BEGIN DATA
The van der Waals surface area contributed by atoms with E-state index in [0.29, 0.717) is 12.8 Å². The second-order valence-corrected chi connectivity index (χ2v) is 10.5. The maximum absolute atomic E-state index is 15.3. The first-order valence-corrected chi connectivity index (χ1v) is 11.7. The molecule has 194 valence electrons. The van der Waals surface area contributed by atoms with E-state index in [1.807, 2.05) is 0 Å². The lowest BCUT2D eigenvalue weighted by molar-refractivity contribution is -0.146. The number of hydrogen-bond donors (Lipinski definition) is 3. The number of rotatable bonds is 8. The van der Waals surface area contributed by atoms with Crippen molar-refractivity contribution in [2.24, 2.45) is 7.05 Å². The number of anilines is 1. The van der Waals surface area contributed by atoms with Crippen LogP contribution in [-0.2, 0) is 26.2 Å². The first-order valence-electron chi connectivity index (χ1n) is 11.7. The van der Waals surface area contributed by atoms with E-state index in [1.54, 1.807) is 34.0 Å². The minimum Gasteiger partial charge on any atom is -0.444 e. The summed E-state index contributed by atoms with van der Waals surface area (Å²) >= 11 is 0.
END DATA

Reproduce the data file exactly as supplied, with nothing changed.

The van der Waals surface area contributed by atoms with E-state index in [0.29, 0.717) is 12.8 Å². The second-order valence-corrected chi connectivity index (χ2v) is 10.5. The maximum absolute atomic E-state index is 15.3. The first-order valence-corrected chi connectivity index (χ1v) is 11.7. The molecule has 194 valence electrons. The van der Waals surface area contributed by atoms with E-state index in [1.807, 2.05) is 0 Å². The lowest BCUT2D eigenvalue weighted by molar-refractivity contribution is -0.146. The number of hydrogen-bond donors (Lipinski definition) is 3. The number of rotatable bonds is 8. The van der Waals surface area contributed by atoms with Crippen molar-refractivity contribution in [2.24, 2.45) is 7.05 Å². The number of anilines is 1. The van der Waals surface area contributed by atoms with Crippen LogP contribution in [-0.2, 0) is 26.2 Å². The first-order valence-electron chi connectivity index (χ1n) is 11.7. The van der Waals surface area contributed by atoms with E-state index in [1.54, 1.807) is 34.0 Å². The minimum Gasteiger partial charge on any atom is -0.444 e. The summed E-state index contributed by atoms with van der Waals surface area (Å²) >= 11 is 0.